What do I think about Young Justice?

I will start by saying that I LOVE that show. I was a little disappointed when I first heard about it. I was hoping for more of a classic Teen Titans series inspired by the Perez/Wolfman series. Some announcements were made at some point of a direct to DVD movie with the classic Titans, but alas like too often it is the case in animation, the project never saw the light of day.

Anyway, I watched the pilot when it aired and realized this was sort of a weird mix of Peter David’s Young Justice with random Teen Titans stuff thrown in. I LOVED it.

For starters, the animation in general is pretty strong. They had a few weaker shows, but even the weaker shows were pretty strong compared to, let’s say, the Avengers cartoon. And the funny thing is that the design work is pretty busy. They have some very detailed designs, but seem to have found some strong animation studios that do top notch work.
And the characters are fun.

I know that some are annoyed over Miss Martian and her "Hello Meggan" line, but I like her. Heck I have a bit of a crush on her, but don't tell Superboy. ;)

The characters act for the most part like the characters we read about in the DCU comics. Sure this has an Elseworld feel to it sometimes, but it is a lot closer to the classic DCU then the DCnU can ever hope to be.

Superman looks and acts like the classic Superman. The same with Batman.

Or Captain Marvel. You read that right. Not Shazam, Captain Marvel. Damn how that character is great in that show. And they made him great without turning him dark and grim and gritty. Can you believe that??

So overall, the characters are similar to their classic DCU counterpart.
But the best part has to be the stories.

We read about these characters countless times, and we saw a lot of stories with these characters. Either in the comic pages, or the Bruce Timm animated universe. But still they manage to keep the stories fresh and interesting, even when they adapt a story that we already read in the comics, they manage to make it fresh and surprising.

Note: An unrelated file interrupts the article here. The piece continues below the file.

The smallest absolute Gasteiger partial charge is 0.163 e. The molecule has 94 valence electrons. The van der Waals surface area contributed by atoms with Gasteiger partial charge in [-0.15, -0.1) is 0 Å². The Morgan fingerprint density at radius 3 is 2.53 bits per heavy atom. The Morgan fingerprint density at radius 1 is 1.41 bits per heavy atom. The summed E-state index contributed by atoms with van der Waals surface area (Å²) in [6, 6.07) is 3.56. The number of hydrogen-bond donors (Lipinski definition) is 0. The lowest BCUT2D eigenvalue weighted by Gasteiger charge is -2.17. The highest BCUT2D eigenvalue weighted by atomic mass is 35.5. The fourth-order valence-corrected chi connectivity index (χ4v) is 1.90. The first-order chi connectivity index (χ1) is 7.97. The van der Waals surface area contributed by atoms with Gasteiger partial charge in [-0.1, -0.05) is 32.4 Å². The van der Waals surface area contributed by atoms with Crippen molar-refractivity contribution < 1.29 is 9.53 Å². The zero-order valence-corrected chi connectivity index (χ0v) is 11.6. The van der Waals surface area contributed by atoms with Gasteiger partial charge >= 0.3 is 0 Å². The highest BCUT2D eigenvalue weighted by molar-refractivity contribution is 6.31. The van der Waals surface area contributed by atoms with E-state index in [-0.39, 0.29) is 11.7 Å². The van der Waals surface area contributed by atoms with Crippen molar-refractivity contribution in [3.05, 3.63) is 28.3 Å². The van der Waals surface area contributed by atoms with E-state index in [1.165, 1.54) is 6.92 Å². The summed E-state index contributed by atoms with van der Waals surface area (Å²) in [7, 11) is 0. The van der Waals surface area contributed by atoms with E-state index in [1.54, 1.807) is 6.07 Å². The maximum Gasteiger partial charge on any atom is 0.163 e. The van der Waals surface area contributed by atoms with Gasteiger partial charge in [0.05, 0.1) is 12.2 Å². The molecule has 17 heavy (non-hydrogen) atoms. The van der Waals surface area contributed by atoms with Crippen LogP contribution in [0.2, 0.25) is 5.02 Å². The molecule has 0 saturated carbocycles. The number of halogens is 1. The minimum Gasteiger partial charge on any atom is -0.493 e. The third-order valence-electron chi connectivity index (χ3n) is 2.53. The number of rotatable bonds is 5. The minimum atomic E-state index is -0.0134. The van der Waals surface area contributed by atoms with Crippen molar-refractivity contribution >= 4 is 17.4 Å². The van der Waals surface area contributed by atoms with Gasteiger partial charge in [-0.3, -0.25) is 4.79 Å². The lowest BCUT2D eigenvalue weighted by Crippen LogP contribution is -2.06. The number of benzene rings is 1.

Like the rise and fall of Speedy/Arsenal for example, they make what was a stinker of a story in the comic, into a great story in the show. So not only do they seem to have a strong animation team, but they seem to have a strong writing team as well.

I hope this show will stick around for many seasons because it is wayyyyy too good of a show. Sadly it is always iffy whether a broadcaster will renew a series for a new season or not. A good example of that is the Batman Beyond TV show. It was a show with critical acclaim and good ratings. Sadly it still was cancelled. Why?

No one was buying the toys.

There was no interest in the Batman Beyond toys and merchandising. Who will buy the action figure of Bat-Fake (to quote the Joker), when you can buy the action figure of the REAL Batman. So in that case, no toy sales, no show.
Let us hope that the Young Justice show does not suffer from a similar fate.
Guess we will have to wait and see.

Until next time,

- Pierre

Saturday, September 1, 2012

Prince Namor: A Comic Ages Timeline

Of late, I've been listening to various comic podcasters recount the moribund details of Avengers vs X-men. Chief among the things I've found myself dismayed by is the rather frivilous manner that the Sub-Mariner has been used in the series.

I've always had a soft spot for that character. He and Captain America are pretty much the lone counterparts to DC's JSA. (There have been a few other characters brought forth from the Golden Age, but none have ever been given the same spotlight that Cap or Namor have been.)

While Captain America has had more or less a steady career at Marvel, the Sub-Mariner has had a tougher time keeping his B-List status. I thought today I would present a visual time line of the Prince of Atlantis publishing history.

The Golden Age: 1937 - 1950

During this time Namor appeared in three Timely comics: Marvel Comics (which later became Marvel Mystery Comics), his own comic and All Winners Comics. (Thanks to Britt Reid for the correction!)

Little known facts:

Namor was the first flying superhero. (Remember, early Superman just leaped tall buildings.)

Namor first appeared in April 1939 in the prototype for a planned giveaway comic titled Motion Picture Funnies Weekly, produced by the comic book packager Funnies Inc. The only eight known samples among those created to send to theater owners were discovered in the estate of the deceased publisher in 1974.